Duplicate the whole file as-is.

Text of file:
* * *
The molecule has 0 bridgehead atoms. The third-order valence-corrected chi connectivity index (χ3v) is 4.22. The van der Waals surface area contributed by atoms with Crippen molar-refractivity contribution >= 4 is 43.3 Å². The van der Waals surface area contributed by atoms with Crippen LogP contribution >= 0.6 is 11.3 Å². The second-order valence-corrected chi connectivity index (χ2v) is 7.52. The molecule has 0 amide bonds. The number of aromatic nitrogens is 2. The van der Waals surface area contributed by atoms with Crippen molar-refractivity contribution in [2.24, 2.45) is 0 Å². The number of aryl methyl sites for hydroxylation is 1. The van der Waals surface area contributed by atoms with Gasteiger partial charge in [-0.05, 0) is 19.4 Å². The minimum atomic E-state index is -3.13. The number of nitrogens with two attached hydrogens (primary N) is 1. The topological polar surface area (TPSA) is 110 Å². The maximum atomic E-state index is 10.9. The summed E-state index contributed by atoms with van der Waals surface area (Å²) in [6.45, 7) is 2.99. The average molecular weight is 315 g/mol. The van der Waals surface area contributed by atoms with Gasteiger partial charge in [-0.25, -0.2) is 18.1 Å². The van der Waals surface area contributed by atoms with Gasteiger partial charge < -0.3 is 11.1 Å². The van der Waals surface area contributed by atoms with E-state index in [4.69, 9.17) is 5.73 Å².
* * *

The molecule has 0 bridgehead atoms. The third-order valence-corrected chi connectivity index (χ3v) is 4.22. The van der Waals surface area contributed by atoms with Crippen molar-refractivity contribution >= 4 is 43.3 Å². The van der Waals surface area contributed by atoms with Crippen LogP contribution >= 0.6 is 11.3 Å². The second-order valence-corrected chi connectivity index (χ2v) is 7.52. The molecule has 0 amide bonds. The number of aromatic nitrogens is 2. The van der Waals surface area contributed by atoms with Crippen molar-refractivity contribution in [2.24, 2.45) is 0 Å². The number of aryl methyl sites for hydroxylation is 1. The van der Waals surface area contributed by atoms with Gasteiger partial charge in [-0.05, 0) is 19.4 Å². The minimum atomic E-state index is -3.13. The number of nitrogens with two attached hydrogens (primary N) is 1. The topological polar surface area (TPSA) is 110 Å². The maximum atomic E-state index is 10.9. The summed E-state index contributed by atoms with van der Waals surface area (Å²) in [6.45, 7) is 2.99. The average molecular weight is 315 g/mol. The van der Waals surface area contributed by atoms with Gasteiger partial charge in [-0.25, -0.2) is 18.1 Å². The van der Waals surface area contributed by atoms with Gasteiger partial charge < -0.3 is 11.1 Å². The van der Waals surface area contributed by atoms with E-state index in [4.69, 9.17) is 5.73 Å².